Manhattan's oldest church celebrated its 250-year history on Sunday by unveiling a renovated sanctuary and a new 9/11 Chapel of Remembrance.
Best known as the “Little Chapel that Stood,” St. Paul’s Chapel of the Parish of Trinity Church Wall Street is New York City’s longest standing church. Members have included George Washington, who prayed there after he took the oath of office as the first president.
The house of worship miraculously survived 9/11 without even a broken window when the World Trade Center towers crumbled across the street. St. Paul’s became a place of refuge and morale for first responders, relief workers and everyday New Yorkers who worked to rescue people from the ground zero rubble and later rebuild.
St. Paul’s welcomed over 200 guests on Sunday for a sermon from the Rev. William Lupfer and later a lecture on St. Paul’s historical role from Columbia University’s Kenneth Jackson. An original copy of the first sermon preached in St. Paul’s Chapel in 1766 was on display.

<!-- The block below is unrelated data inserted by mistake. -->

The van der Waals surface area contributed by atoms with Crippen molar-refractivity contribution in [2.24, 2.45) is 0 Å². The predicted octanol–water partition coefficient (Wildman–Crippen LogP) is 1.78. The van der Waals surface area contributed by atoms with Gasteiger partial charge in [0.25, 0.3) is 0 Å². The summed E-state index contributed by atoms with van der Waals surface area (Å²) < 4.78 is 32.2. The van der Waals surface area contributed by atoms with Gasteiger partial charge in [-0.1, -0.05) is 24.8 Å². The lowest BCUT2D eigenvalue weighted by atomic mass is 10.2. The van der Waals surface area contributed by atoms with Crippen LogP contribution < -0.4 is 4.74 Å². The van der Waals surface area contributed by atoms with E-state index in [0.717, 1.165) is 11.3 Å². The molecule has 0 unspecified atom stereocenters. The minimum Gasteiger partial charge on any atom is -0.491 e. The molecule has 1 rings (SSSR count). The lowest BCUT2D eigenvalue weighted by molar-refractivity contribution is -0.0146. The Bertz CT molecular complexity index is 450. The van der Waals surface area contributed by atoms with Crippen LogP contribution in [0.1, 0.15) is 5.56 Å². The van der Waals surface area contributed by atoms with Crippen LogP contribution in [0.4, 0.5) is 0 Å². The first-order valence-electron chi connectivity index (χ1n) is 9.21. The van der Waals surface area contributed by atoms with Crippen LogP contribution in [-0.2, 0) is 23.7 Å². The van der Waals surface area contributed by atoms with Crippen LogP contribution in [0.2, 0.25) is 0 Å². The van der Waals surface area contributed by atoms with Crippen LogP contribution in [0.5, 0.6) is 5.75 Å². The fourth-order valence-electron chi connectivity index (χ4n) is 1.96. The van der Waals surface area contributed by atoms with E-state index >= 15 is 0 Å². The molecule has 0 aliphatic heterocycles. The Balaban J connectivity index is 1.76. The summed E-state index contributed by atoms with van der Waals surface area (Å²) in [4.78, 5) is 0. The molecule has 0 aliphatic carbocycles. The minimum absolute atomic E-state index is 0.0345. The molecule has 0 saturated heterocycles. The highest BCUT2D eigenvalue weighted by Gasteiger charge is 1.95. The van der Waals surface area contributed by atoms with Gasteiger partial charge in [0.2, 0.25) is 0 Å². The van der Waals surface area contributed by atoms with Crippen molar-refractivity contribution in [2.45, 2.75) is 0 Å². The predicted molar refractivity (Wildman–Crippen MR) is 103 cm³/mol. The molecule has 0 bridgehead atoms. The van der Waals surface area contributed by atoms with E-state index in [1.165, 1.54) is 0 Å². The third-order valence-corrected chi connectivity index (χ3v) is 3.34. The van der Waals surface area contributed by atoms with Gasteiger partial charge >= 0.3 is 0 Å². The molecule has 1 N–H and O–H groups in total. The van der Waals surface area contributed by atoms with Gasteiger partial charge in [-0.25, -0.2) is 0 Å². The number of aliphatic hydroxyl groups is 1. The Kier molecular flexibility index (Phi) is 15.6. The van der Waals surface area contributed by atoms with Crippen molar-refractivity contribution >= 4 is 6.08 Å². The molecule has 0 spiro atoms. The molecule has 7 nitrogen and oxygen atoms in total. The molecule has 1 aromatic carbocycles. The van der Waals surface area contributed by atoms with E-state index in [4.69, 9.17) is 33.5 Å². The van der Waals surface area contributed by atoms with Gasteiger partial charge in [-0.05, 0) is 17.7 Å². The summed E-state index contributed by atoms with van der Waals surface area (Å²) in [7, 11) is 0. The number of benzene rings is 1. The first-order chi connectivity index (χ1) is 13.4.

Lupfer thanked those who had contributed to the chapel’s renovations to its 17th Century appearance and touched upon the chapel’s history, particularly its role as a place of sanctuary during the 9/11 recovery.
“Many of you were here when the first responders took refuge,” Lupfer said. “Imagine all the prayers inside these walls.”
Guests visited the 9/11 Chapel of Remembrance throughout the day. The chapel contains permanent artifacts honoring St. Paul’s nine-month service after the attacks, including a pew from the main sanctuary, an altar with a cross of nails upon it and a wall case featuring mementos.
Among the objects are items that had been left on the chapel’s memorial altar and iron-wrought fence as tributes: cookware that had been used to make meals for rescue workers and volunteers; and original art and teddy bears that had been distributed among the rescue workers’ cots in St. Paul’s.
The chapel will celebrate its 250th anniversary into 2017.